The country with the world’s biggest crude reserves could default on its $122.9 billion external debt as early as this month. The plunge in oil prices puts Venezuela’s ability to pay creditors in doubt.
Caracas is scheduled to make a $1.5 billion external bond repayment on February 26.
Despite the crisis the country has managed to pay bondholders on time so far. But with 96 percent of the Venezuela’s export earnings coming from crude sales, the drop in price from over $100 per barrel in mid-2014 to the current $30 per barrel has wreaked havoc on the country’s economy.
In January Venezuelan President Nicholas Maduro claimed the country will be able to service its debt obligations despite low oil prices.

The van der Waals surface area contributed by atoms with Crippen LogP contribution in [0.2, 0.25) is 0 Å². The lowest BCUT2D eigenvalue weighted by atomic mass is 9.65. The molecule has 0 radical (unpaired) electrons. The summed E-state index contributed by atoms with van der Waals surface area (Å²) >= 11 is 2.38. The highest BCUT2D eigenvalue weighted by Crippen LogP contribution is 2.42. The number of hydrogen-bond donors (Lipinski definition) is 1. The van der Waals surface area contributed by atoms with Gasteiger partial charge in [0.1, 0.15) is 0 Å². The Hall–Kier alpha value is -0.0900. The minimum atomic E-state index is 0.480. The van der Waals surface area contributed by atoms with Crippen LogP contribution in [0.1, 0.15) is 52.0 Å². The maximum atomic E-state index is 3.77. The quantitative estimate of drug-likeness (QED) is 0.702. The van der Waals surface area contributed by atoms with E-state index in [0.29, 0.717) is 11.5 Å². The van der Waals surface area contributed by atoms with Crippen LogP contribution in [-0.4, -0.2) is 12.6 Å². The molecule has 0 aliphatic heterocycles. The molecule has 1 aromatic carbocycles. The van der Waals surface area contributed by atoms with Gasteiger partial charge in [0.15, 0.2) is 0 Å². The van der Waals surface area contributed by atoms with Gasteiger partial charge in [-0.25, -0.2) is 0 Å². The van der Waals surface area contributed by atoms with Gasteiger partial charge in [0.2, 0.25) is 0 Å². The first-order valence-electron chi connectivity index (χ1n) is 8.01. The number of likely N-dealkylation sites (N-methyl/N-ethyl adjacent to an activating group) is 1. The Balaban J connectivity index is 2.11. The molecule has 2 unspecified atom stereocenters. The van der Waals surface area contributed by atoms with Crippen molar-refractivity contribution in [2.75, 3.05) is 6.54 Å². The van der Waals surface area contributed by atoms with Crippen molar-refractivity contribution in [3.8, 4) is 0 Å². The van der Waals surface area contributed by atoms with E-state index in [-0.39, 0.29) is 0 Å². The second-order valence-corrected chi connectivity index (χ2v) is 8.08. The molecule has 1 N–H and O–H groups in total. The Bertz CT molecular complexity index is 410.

Venezuela has ethics, morals and commitments, first with the people and the fatherland, but also has the commitments that the republic has honored and will continue honoring,
he told the Wall Street Journal.
Venezuela currently holds a CCC credit rating from Standard & Poor with its foreign-currency assets at $35.5 billion in the third quarter of 2015. The country’s ability to pay is increasingly in doubt as foreign exchange reserves are rapidly running out.
Venezuela’s economy contracted by 10 percent last year, inflation reached 141 percent between September 2015 and the year-end, according to government statistics. The International Monetary Fund (IMF) predicts further recession.
Courtesy of RT